Pentax K-01 with DA35mm Macro Limited, tripod.

There was not much Frogs because of the cold, they were mostly all hiding with just the head out of the water. After walking along the shore i finally found a Bullfrog and was able to take it’s portrait.

Canon 7D with 400mm/5.6L with Extension tubes, tripod and remote release.

ISO 500, 1/6 sec. at f/9.0

After that shot i decided to do another walk along the shore of the pond to see if i could found more frogs. To my surprise there was a Green Heron that was now hunting for it’s lunch on the fallen logs ! My experience with Herons (Great Blue Heron, Green Heron and Black-Crowned Heron)¬†around my home, is that they are difficult to get close enough to take good photos. So i stopped and waited to see if it would fly away, it stayed there and continued to hunt, it was catching frogs and tadpoles with ease.

Since he seemed to accept me i made a move and walked right to the shore where i would get the best view to take photos, he didn’t even mind and was walking on the logs and catching more tadpoles.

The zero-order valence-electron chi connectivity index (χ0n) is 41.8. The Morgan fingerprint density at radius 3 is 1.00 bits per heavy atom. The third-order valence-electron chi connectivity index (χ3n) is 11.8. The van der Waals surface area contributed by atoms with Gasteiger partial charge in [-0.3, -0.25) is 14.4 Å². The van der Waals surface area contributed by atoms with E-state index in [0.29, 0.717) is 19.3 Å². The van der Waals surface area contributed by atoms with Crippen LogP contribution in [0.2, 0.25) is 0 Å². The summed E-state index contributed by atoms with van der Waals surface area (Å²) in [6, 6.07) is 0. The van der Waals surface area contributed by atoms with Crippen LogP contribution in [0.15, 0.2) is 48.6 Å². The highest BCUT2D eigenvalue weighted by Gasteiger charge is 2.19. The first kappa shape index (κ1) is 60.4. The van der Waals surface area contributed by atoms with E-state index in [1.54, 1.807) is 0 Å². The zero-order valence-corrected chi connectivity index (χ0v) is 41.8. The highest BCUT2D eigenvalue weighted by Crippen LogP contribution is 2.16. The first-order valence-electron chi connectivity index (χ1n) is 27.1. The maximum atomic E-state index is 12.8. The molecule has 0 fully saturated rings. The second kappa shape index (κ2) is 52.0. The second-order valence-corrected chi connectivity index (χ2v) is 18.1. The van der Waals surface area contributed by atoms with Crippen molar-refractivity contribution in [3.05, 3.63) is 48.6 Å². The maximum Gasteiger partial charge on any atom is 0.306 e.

Walking to another hunting spot.

Windy up there !

Another Yummi tadpole !

Taking a break to digest all those Tadpoles !

Last one for the road .

I was really happy to take photos of that Green Heron for more than an hour even if it was cold and humid, it was worth it. All photos were taken with my Canon 7D and 400mm/5.6L on a tripod, ISO 800, 1/125 sec. to 1/160 sec. at f/5.6. The shutter speed was low because of the low light level, so getting sharp photos of action shots was not easy, but i managed to get some sharp ones.


Visit of a new Frog pond.

This morning i visited a ¬†pond where i’ve never been for photographing frogs, i hoped to find at least 2 or 3 species. After that first outing i can say that there is at least the following species: Leopard frog, Green frog, Spring peeper frog and Bullfrog.¬†

Here is a video of the pond (sorry for the bad quality, i’m a photographer not a videast !)

http://s47.photobucket.com/user/leopold44/media/IMGP1276_zps5df55891.mp4.html

I took some shots but the light was becoming harsh, i will go again earlier in the morning or on a cloudy day. I think i will like that pond, with old tree trunks in the water with vegetation growing on them will make great shots if i can find frogs resting there.

Bullfrog .

Canon 7D with 400mm/5.6L and 65mm of Extension tubes, tripod and remote release.

I think this one is a Green frog.

Canon 7D with 400mm/5.6L and 65mm of Extension tubes, tripod and remote release.

Leopard frog, not the best shot but i wanted to show that there is also Leopard frog in that pond.

Canon 7D with 400mm/5.6L and 65mm of Extension tubes, tripod and remote release.

Canada Goose, there is also many bird species that live there. 

Canon 7D with 400mm/5.6L, tripod.